Betty
 

Kit

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Unlike Betty, I sometimes make mistakes. Sometimes, I forget things. Sometimes I forget them on purpose. It makes me feel good to throw in an upgrade that the customer can't afford when the art (or the customer) merits it.

I almost never remember to check for stickers on the backs of posters. And I have replaced, at no charge, the badly cut paper mat on a drawing that a student was framing for Grandma's birthday.

Just bumbling along, being human.

Kit
 

B. Newman

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Gee Kit, I certainly hope I haven't implied that I never make mistakes! I just meant that we need to have a pricing structure that takes into account all the little things. Then you can afford to throw in upgrades, because all the other stuff has been covered in the past.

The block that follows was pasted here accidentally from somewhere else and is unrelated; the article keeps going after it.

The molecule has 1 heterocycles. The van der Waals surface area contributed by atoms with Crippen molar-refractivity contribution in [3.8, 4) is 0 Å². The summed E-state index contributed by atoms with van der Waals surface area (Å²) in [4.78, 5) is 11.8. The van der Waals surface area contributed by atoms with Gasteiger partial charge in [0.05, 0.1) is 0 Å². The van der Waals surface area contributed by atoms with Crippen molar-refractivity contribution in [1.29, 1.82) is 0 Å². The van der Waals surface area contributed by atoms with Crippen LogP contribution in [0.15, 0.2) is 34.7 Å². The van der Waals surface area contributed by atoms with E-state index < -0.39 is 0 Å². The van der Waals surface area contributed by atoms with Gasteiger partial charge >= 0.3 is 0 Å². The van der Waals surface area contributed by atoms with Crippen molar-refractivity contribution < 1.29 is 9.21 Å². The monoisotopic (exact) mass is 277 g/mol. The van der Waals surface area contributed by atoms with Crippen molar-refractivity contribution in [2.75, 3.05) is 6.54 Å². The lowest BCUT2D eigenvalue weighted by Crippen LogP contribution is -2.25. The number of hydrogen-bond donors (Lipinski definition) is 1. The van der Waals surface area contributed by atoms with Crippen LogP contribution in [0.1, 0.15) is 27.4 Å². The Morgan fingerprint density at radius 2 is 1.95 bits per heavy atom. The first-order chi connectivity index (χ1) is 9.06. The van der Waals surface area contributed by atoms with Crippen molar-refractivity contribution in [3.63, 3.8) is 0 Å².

I'm certainly sorry if I even implied that I've got it all together. As I've said before, I'm not near the framer that most of you all are, and I don't even pretend to be. I know better than to try to answer technical questions. So if it sounded like I know it all, I'm sorry.

Betty
 

Bob Shirk MCPF

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I forget some things. Whenever possible I make a note on the customers copy that they get when they pick up the piece that I have included whatever at no charge. In that way I do not alter the quoted price but I do let the customer know that they have received something for nothing. This makes the customer feel good and gives me a little plus from my oversight. Also if I charge for it in the future the added cost is not a shock.